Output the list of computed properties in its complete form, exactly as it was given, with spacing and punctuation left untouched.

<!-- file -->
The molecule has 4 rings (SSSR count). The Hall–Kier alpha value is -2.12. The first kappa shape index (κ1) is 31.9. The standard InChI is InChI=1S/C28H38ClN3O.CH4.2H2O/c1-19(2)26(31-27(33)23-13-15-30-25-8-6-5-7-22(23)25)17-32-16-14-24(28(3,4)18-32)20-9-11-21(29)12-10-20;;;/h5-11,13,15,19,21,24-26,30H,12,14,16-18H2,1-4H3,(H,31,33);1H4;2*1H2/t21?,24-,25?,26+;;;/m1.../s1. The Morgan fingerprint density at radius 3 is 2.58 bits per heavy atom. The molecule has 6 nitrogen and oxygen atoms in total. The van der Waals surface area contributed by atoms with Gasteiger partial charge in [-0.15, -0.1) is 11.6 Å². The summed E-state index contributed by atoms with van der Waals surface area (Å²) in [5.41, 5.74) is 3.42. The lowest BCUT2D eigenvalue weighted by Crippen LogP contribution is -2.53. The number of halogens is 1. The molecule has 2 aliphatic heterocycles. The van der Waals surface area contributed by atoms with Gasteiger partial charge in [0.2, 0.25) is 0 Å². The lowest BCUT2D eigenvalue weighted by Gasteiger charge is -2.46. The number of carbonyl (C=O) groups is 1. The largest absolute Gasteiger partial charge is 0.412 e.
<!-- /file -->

The molecule has 4 rings (SSSR count). The Hall–Kier alpha value is -2.12. The first kappa shape index (κ1) is 31.9. The standard InChI is InChI=1S/C28H38ClN3O.CH4.2H2O/c1-19(2)26(31-27(33)23-13-15-30-25-8-6-5-7-22(23)25)17-32-16-14-24(28(3,4)18-32)20-9-11-21(29)12-10-20;;;/h5-11,13,15,19,21,24-26,30H,12,14,16-18H2,1-4H3,(H,31,33);1H4;2*1H2/t21?,24-,25?,26+;;;/m1.../s1. The Morgan fingerprint density at radius 3 is 2.58 bits per heavy atom. The molecule has 6 nitrogen and oxygen atoms in total. The van der Waals surface area contributed by atoms with Gasteiger partial charge in [-0.15, -0.1) is 11.6 Å². The summed E-state index contributed by atoms with van der Waals surface area (Å²) in [5.41, 5.74) is 3.42. The lowest BCUT2D eigenvalue weighted by Crippen LogP contribution is -2.53. The number of halogens is 1. The molecule has 2 aliphatic heterocycles. The van der Waals surface area contributed by atoms with Gasteiger partial charge in [0.2, 0.25) is 0 Å². The lowest BCUT2D eigenvalue weighted by Gasteiger charge is -2.46. The number of carbonyl (C=O) groups is 1. The largest absolute Gasteiger partial charge is 0.412 e.